This year, Thanksgiving will be a little bittersweet. Our family picture will probably be the last one for someone we love dearly. I’m thankful I can document the love with my camera.
But what other shots can you take that would be meaningful?
Try and get an individual shot of everyone. Or at least in groups of two or three. Kids grow up quickly. A few months can make a big difference. Document. Document. Document.
The shots do not have to be posed.
Do a bunch of cousins get together, sit at the counter and draw? Take a shot.
Do a some of the girls do their nails together? Take a shot.
What else is memorable? Honestly, it can be anything.
On one side of the family, we have fully set table.
Miss Manners would be proud. So, I take a photo of the place settings.
Who cooks? Take their picture.
Who cleans? Take theirs!
Does everyone watch the parades? Take a photo!
Your family is special and unique. Think ahead this year and think about what memories are made of.
Then, have your camera ready and don’t be afraid to shoot!
Next week, I’ll give you some practical tips to improving your shots. Feel free to share your favorite Thanksgiving memories!
Until next time,
Christmas comes but once a year and when it comes, it brings good cheer! says an old song. If that is true, then I am filled to overflowing with good cheer.
The first of many guests arrived on December 15th, a group of three and a Shih Tzu. By the next evening, three more guests and a German shepherd joined us. Including my husband and me, that brought the number of folks staying at the Howerter Inn to 8 people, two guest dogs and two resident cats.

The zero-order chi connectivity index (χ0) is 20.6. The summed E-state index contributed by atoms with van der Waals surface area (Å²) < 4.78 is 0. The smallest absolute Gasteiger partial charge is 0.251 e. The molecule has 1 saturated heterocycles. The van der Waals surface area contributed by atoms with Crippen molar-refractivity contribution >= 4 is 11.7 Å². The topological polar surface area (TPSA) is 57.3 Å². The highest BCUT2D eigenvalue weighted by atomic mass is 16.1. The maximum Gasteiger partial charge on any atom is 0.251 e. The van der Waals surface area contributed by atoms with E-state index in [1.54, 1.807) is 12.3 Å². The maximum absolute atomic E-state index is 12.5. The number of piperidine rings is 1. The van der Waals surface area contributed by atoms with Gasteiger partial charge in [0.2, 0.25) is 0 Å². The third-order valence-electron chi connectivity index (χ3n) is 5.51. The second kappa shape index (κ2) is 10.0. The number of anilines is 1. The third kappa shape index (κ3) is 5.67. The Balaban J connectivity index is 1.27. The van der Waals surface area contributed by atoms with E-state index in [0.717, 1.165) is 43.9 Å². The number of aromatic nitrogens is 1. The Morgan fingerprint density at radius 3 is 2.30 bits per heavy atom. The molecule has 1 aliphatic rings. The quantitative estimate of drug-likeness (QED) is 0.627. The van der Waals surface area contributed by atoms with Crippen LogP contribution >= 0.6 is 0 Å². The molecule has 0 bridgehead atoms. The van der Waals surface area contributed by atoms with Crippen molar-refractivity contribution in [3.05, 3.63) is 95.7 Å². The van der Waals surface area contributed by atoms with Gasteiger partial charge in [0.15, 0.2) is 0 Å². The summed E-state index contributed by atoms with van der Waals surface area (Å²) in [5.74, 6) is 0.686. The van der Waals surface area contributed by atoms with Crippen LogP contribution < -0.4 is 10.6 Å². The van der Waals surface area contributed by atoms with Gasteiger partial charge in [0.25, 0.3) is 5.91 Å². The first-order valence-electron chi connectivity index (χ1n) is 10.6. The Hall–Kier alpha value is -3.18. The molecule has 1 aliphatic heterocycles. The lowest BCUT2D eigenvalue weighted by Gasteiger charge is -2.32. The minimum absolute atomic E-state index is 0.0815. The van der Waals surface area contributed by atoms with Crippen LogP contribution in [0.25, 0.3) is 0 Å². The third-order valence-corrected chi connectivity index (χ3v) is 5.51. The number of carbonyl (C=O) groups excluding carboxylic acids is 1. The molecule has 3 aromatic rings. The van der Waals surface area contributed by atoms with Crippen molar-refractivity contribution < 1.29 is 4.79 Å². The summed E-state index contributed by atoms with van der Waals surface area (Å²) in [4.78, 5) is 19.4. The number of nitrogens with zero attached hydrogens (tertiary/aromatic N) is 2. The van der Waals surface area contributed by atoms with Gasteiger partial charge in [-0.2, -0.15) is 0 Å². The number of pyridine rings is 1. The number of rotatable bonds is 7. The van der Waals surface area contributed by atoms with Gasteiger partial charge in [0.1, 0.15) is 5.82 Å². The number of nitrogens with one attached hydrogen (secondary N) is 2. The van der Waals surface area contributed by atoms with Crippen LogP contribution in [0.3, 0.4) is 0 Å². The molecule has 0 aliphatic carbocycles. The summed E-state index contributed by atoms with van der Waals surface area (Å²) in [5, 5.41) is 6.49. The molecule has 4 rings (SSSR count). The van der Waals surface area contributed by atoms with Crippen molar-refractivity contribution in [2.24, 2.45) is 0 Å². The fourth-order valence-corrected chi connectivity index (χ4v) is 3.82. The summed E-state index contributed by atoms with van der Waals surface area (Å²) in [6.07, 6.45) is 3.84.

Good food and good cheer overflowed at our house. Our halls were decked with laughter and joy and an abundance of foods. I know our guests enjoyed themselves because one of them is still here on January 2nd, two others having departed last evening after dinner.
As the long holiday winds to a close, I cannot help but reflect on the past year. Do you ever do this? I mean, reflect on the past year?
If I begin my reflection at last Christmas, 2010, it begins with indescribable joy! After 18 months of unemployment and the selling of our home in April, 2009, my husband was given a wonderful job. He works for and with good people. God proved to the naysayers that anything is possible with God. Even giving a 50-something year old man a very good job. With God, never say never.
God generously and graciously bestowed a new house upon my husband and me. A beautiful house where our family and friends can gather and praise God for His mighty blessings.